Small groups of Chinese tourists were playing on the ice, giddy from their first experience with ice and snow. Some skated in wobbly circles while others used ski poles to push themselves along in wooden chairs fitted with runners. A couple of local men cracked bullwhips at shiny metal tops, accelerating them until they spun with the hum of small engines.
I was cold to my core again, and I couldn’t feel my thighs at all, so I ventured back to Zhongyang Dajie to find a hot lunch. The sun at noon still hung low in the southern sky, lending a sunset-like glow to the pastel facades of the buildings. The style was decidedly un-Chinese, alternating between Baroque and Byzantine with a smattering of early 20th Century American. Bilingual signs in Russian and Chinese identified French bakeries and Japanese restaurants among the usual Chinese fare.
I ducked into a ramshackle Russian restaurant where the walls were covered in old, framed photographs, mostly featuring stern Russian family portraits. I lingered over a hot bowl of “red stew”, thick slices of brown bread served with fresh butter, and several cups of hot tea. It was such a delightful change from Chinese food! I didn’t realize how much I’d missed butter until that point.
Alas, I had to venture outside at least once more before the day was through. I walked the mile-long Zhongyang Dajie in failing afternoon light, passing buildings I had seen in the photographs in Saint Sophia Cathedral. It didn’t take much effort to imagine Harbin in the 1920s. Probably the biggest difference was the demographics. When Halliburton visited, a third of Harbin’s 300,000 citizens were Russian refugees. They were composed of aristocrats, musicians, scientists, writers, and other displaced intelligentsia fleeing the Soviet Union. Fifty years later most of them then fled back to Russia to escape Chinese communism. Now Harbin’s population exceeds ten million people, and only a handful are of Russian descent.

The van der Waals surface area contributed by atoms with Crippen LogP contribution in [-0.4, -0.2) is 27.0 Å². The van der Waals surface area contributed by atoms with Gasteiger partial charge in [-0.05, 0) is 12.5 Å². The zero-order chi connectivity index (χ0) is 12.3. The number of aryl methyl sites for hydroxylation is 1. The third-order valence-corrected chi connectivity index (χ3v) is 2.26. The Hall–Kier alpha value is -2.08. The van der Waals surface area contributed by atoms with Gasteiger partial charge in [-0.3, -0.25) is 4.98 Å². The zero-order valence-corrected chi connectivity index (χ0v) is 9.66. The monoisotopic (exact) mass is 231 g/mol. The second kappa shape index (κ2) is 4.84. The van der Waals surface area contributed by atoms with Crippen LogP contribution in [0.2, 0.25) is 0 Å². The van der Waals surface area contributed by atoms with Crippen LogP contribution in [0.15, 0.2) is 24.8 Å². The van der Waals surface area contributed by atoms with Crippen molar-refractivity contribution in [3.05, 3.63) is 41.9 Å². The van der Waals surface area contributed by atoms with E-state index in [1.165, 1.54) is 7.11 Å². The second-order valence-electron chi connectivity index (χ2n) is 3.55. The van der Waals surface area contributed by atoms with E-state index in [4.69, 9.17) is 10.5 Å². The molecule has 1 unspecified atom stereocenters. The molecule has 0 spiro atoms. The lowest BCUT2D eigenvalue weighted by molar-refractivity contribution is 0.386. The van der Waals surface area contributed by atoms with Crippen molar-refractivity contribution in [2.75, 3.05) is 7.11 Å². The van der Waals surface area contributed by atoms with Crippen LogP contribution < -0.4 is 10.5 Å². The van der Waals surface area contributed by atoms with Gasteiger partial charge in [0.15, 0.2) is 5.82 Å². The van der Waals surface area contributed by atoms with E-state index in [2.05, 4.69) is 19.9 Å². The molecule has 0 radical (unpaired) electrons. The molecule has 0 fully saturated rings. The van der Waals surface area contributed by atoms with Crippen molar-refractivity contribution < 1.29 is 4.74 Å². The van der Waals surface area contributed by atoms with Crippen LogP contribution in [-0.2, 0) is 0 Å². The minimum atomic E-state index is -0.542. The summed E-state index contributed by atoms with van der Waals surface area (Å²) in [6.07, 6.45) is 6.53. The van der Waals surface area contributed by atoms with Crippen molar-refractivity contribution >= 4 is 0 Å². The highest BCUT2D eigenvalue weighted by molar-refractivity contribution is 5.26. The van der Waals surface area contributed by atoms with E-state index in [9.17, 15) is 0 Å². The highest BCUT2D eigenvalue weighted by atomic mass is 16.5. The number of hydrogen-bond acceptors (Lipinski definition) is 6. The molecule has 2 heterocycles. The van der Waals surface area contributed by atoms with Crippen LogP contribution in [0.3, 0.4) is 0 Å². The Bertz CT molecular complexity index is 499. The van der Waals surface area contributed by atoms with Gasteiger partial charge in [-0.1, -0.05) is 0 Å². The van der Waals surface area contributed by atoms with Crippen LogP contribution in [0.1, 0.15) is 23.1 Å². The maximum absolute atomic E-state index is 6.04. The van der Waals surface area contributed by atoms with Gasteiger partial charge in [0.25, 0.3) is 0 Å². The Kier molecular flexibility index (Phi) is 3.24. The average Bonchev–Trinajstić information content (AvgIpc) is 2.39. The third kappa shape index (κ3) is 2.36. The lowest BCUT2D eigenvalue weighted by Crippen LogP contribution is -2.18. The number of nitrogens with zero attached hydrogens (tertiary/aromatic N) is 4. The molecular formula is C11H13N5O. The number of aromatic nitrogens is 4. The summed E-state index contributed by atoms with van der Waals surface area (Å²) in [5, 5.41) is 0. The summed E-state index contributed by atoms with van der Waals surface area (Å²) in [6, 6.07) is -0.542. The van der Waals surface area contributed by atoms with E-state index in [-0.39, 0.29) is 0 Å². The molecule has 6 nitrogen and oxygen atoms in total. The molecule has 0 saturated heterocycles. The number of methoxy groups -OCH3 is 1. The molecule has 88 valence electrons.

Eventually I found myself back at the Songhua River. A group of Chinese men and women on the promenade performed choreographed calisthenics to peppy music despite the added chill of evening. Halliburton, too, had gone for a dusk walk in Harbin, “a glorious walk, twenty below, but crisp and dry, so that one would never dream it was so cold—until a nose or an ear froze.” Clearly his walk didn’t involve an Arctic wind blasting off the frozen river. My legs ached from a day of constant shivering, and every time the wind picked up I got an instant ice cream headache.
As the sun dipped below the horizon I called my Couchsurfing host and got bus directions to his apartment. While technically my time in Harbin wouldn’t be over until I boarded the train to Beijing the following morning, it would be over in my mind as soon as I left the historical downtown. So with a final glance over the river, and another down the quaint main street, I said goodbye to my 1920s experience and caught a bus back to the 21st Century.